The island of Ireland has often been refered to as The Emerald Isle because of all year-round greenness that comes from our mild winters and damp summers.
Plants are easily spotted in the open spaces of the country, despite small areas of woodland. Habitats play a major role in Irish Flora and the main three groups are grassland, heath and bog.
Grassland and Forests: After an area develops into scrub, forests begin to grow over time, with the types of trees present depending on the biodiversity of the area. On limestone rock or soils, hazel scrub will grow but they will - eventually - be replaced by ash forest. Oak, on the other hand, will set roots in acidic soil, with English oak liking deeper soil. Also in forests you can find some of the 3,500 different species of fungi and 1,000 different types of lichens.
Our three native conifers all have interesting roles in the biodiversity of the country. The Yew is traditionally found around graveyards as its poisonous qualities keep the cattle away from trampling on graves. The Juniper is mostly a low growing bushy shrub. The Scots Pine has a characteristic flat top and reddish upper branches. The timber it produces is known as red deal.
Heaths: Shallow, peaty soil means an array of different species make up different patches of a heath. Some of Ireland's 2,000 vascular plant species can be found here such as ferns, bell heather, rushes and grasses.
Bogs: Heathers, moss (sphagnum and bog) and grasses dominate a bog's vegetation. Small flowering plants, heathers, sedges and grasses also grow through towards the sun. Bog flora are different in fens, raised and blanket bogs.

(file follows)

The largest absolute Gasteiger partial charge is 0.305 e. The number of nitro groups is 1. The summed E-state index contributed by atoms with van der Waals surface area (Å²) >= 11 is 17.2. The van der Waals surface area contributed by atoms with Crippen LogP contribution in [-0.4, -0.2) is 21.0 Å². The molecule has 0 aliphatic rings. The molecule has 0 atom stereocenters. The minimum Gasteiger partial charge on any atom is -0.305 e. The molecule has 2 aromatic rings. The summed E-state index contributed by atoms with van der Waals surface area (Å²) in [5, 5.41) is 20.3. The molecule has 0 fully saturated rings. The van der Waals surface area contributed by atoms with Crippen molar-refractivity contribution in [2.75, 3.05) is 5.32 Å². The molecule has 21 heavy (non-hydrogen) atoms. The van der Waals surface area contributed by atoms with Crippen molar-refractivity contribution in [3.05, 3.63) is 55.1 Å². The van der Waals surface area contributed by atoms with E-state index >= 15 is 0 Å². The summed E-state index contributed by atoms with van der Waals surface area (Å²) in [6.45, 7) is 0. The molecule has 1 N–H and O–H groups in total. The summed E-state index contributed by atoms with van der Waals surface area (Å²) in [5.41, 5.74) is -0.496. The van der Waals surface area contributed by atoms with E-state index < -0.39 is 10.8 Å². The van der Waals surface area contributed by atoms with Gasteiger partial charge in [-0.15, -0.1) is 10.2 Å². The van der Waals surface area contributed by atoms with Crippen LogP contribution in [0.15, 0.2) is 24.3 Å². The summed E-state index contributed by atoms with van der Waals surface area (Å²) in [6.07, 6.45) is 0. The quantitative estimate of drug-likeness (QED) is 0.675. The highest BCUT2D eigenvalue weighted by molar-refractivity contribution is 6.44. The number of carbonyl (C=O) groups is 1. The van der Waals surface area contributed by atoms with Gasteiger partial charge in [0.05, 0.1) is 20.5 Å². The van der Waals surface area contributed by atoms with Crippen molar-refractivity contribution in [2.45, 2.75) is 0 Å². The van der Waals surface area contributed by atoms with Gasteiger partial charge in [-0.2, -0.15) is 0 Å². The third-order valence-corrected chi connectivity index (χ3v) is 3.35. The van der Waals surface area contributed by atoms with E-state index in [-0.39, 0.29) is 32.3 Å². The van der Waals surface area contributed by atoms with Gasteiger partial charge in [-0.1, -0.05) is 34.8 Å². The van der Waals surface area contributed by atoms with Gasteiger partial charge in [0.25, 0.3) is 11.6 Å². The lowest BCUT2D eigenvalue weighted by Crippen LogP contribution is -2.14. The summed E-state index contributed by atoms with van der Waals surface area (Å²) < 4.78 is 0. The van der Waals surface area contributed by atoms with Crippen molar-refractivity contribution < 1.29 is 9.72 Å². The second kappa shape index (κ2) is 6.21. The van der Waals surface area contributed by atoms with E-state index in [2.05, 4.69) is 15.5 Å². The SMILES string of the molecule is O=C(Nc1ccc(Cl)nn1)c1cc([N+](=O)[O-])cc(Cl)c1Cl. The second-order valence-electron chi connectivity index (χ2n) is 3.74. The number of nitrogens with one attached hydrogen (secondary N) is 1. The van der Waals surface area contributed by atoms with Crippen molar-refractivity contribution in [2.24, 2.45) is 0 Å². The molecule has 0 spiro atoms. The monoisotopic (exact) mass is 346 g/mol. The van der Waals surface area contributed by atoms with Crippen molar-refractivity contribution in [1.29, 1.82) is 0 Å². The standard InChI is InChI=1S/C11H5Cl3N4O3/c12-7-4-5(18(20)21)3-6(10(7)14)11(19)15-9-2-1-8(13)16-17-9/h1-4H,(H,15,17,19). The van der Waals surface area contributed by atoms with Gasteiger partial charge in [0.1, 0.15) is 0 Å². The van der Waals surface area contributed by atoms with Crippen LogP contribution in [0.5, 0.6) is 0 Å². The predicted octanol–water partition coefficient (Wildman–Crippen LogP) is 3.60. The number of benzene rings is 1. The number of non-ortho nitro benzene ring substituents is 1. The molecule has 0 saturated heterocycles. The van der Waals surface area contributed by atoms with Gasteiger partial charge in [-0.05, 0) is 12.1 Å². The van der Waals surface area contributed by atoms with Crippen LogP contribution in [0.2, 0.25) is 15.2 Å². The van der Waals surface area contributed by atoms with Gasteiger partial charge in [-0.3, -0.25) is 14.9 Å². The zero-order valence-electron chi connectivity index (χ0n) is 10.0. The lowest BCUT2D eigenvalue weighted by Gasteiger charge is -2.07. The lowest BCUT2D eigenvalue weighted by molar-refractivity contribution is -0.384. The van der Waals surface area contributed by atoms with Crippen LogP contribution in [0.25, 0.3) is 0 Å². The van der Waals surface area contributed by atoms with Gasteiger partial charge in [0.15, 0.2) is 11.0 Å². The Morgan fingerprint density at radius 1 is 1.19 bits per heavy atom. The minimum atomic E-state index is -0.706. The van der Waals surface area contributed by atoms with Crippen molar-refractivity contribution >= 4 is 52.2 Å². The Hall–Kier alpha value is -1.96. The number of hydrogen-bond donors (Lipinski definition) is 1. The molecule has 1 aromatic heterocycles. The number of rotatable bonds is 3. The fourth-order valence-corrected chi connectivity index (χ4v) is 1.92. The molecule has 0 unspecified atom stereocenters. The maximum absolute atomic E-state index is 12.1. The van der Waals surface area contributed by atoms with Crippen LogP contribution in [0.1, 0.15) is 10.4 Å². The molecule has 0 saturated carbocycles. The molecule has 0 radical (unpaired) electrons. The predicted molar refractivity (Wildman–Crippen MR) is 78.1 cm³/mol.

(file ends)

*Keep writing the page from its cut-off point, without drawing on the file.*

Lakes, rivers and coast: Around Irish lakes, rivers and coasts you will see a selection of the 1,600 types of algae found in the country. Seaweed and green algae are most common.
Native conifer - Scots Pine
This image of a large scots pine tree was taken in the Raven Natural Reserve in Wexford.Copyright John Kennedy
Native conifer - Scots Pine - Copyright John Kennedy
Fungi- Commonpuff ball
This fungi takes the shape of a mushroom. It gets its name because a cloud of spores leave the plant whenever the fruit plant matures.Copyright John Kennedy
Fungi- Commonpuff ball - Copyright John Kennedy
A typical gorse bush can be made of up to 20 species of everygreen shrub. The Common Grouse is native to Western Europe, growing in clay and sandy soil.Copyright Environmental Protection Agency.
Gorse bush - Copyright Environmental Protection Agency.
Lichen - Sea Ivory
Costal rocks are the best place to find this type of lichen. Other types can be found growing on rocks in different areas.Copyright John Kennedy
Lichen - Sea Ivory - Copyright John Kennedy
Mainly found on heaths they form an important part of a natural habitat.Copyright Environmental Protection Agency
Heather - Copyright Environmental Protection Agency
Upload to this page
Add your photos, text, videos, etc. to this page.
- Ireland's Environment Overview
- Environmental Governance
- Air Quality
- Spotlight on biodiversity in Ireland
- Life and biodiversity
- Biodiversity loss
- Protecting biodiversity
- Overview of Ireland's Wildlife
- Domestic animals in Ireland
- What can be done
- Celebrate the Green Wave!
- Public Consultations
- The Built Environment
- Waste Management
- Aarhus Convention
- Climate Change
- Health and Wellbeing
- Featured Articles
- ENFOpoints 2010-2011
- County Focus
- Environmental Awareness Initiatives
- Education, Training & Exhibitions
- Environmental Impact Statements
- Who Does What?
- Energy Resources: Renewable and Non-Renewable
- Environmental Assessment
- Genetically Modified Organisms (GMOs)
- Local Authority Environmental Enforcement
- Mineral Extraction